David Stark

David Stark

Arthur Lehman Professor of Sociology
+1 212 854 3972
701C Knox
Office Hours: 
Wednesdays 4:15-6:15
Areas of Interest: 
Economic Sociology, Sociology of Innovation, Organizations, Valuation, Democratization,

Ph.D., Harvard, 1982

Biographical Note: 

David Stark is Arthur Lehman Professor of Sociology at Columbia University where he directs the Center on Organizational Innovation. In his recent book, The Sense of Dissonance: Accounts of Worth in Economic Life (Princeton University Press, 2009), Stark studies how organizations and their members search for what is valuable. Dissonance – disagreement about the principles of worth – can lead to discovery. To study the organizational basis for innovation, he has carried out ethnographic field research in Hungarian factories before and after 1989, in new media start-ups in Manhattan before and after the dot.com crash, and in a World Financial Center trading room before and after the attack on September 11th.

Stark’s current research employs large datasets to study the social sources of creativity. Supported by a major grant from the National Science Foundation (with former PhD student and Co-PI Balazs Vedres), his research team is developing network analytic methods to examine the historical structures whereby teams assemble, disassemble, and resassemble. They are currently analyzing data on every commercially released video game (some 28,000 video games involving an estimated 310,000 unique invididuals) and approximately 40,000 jazz recording sessions involving some 400,000 musicians).  With Columbia PhD student Mathijs de Vaan they recently published "Game Changer: The Topology of Creativity" in the American Journal of Sociology (Nov. 2015).

Stark is also working at the intersection of observation theory and network analysis to study how valuation is shaped by networks of attention.  A lab experimental study with Sheen Levine and other co-authors, "Ethnic Diversity Deflates Price Bubbles," appeared in Proceedings of the National Academy of Sciences (Dec 2014). 

Supported by another major grant from NSF, with Co-PI Matteo Prato, his research team is studying some 10 million pairs of secruities analysts’ estimates on US publicly listed firms’ earning per shares. A recent paper, “Observing Finance as a Network of Observations” appears in Sociologica (September 2013).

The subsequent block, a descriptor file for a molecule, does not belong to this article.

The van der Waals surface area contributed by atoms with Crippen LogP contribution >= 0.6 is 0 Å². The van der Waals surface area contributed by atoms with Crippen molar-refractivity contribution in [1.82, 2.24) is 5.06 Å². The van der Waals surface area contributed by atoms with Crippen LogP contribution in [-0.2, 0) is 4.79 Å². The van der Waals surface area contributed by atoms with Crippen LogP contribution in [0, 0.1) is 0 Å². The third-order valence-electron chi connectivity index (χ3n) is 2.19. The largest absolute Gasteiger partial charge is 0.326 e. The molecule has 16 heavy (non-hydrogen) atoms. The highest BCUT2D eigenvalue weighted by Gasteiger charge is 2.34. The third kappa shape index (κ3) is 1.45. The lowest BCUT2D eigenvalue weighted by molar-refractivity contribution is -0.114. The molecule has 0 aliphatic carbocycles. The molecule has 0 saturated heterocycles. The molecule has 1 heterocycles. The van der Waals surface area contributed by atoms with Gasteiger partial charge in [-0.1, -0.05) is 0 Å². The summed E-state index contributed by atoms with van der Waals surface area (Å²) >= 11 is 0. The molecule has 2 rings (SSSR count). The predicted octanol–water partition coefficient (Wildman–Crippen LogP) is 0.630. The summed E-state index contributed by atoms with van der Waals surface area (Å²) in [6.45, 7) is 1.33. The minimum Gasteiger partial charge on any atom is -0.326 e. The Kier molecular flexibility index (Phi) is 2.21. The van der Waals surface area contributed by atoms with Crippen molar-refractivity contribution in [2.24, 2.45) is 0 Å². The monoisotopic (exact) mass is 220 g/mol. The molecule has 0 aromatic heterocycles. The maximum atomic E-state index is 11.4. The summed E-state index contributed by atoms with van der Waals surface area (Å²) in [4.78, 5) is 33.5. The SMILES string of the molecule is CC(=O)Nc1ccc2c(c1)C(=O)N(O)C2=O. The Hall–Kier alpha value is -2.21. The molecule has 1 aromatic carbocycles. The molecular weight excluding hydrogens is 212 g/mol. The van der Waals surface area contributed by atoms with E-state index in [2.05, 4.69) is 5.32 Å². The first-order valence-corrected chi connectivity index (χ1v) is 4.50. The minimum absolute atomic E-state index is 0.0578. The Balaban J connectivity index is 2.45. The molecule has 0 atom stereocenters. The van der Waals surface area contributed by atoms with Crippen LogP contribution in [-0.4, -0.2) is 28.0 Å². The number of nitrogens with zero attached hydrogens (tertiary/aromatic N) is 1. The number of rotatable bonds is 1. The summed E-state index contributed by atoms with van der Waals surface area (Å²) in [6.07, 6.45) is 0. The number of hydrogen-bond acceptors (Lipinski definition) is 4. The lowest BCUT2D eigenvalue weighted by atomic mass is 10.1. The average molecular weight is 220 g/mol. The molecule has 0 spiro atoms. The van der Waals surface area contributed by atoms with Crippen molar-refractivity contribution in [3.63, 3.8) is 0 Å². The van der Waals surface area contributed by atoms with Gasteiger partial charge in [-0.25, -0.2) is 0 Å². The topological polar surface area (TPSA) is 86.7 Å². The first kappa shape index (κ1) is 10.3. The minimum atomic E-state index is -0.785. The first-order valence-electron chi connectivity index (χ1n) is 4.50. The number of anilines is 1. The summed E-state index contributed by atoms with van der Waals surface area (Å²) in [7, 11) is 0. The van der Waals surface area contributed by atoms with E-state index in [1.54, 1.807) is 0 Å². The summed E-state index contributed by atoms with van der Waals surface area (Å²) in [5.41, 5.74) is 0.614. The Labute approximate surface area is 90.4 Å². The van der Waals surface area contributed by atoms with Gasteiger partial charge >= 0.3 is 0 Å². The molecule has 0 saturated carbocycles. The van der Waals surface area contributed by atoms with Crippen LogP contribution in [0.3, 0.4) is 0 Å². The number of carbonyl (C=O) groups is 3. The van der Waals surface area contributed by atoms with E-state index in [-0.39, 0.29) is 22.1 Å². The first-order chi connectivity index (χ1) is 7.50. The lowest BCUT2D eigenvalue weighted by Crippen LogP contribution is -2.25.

With Balazs Vedres, Stark has been conducting historical network analyis. Papers from this project include: “Structural Folds” (American Journal of Sociology, 2010); “Social Times of Network Spaces” (AJS, 2006); and “Political Holes in the Economy” (American Sociological Review, 2012).

With another former student, Daniel Beunza, Stark has been working on the social studies of finance. Their recent papers include: "From Dissonance to Resonance: Cognitive Interdependence in Quantitative Finance” (Economy and Society, 2012); and “Tools of the Trade: The Socio-Technology of Arbitrage in a Wall Street Trading Room” (Industrial and Corporate Change 2004).

Stark collaborated with art photographer Nancy Warner to publish This Place, These People: Life and Shadow on the Great Plains (Columbia University Press, 2014).  He recently co-edited Moments of Valuation: Exploring Sites of Dissonance (Oxford University Press, 2015). 

Other research addresses innovations in the public sphere including, for example, “PowerPoint in Public: Digital Technologies and the New Morphology of Demonstration" (with Verena Paravel) Theory, Culture & Society 2008; "Sociotechnologies of Assembly" (with Monique Girard) in Governance and Information: The Rewiring of Governing and Deliberation in the 21st Century, 2007; and “Rooted Transnational Publics: Integrating Foreign Ties and Civic Activism” (with Balazs Vedres and Laszlo Bruszt) Theory and Society 2006.

Stark was named a Guggenheim Fellow in 2002 and was awarded an honorary doctorate from the École normale supérieure de Cachan in 2013. He has been a visiting fellow at the Ecole des Hautes Etudes en Sciences Sociales in Paris; the Center for Advanced Study in the Behavioral Sciences in Palo Alto; the Max Planck Institute for the Study of Societies in Cologne; the Copenhagen Business School; the Netherlands Institute of Advanced Study; the Russell Sage Foundation in New York City; the Institute of Advanced Study in Durham, UK; the University of Canterbury in Christchurch, New Zealand; the European University Institute in Florence; the Institute for Advanced Study/Collegium Budapest; the Center for the Social Sciences in Berlin; and the Institute for Human Sciences in Vienna.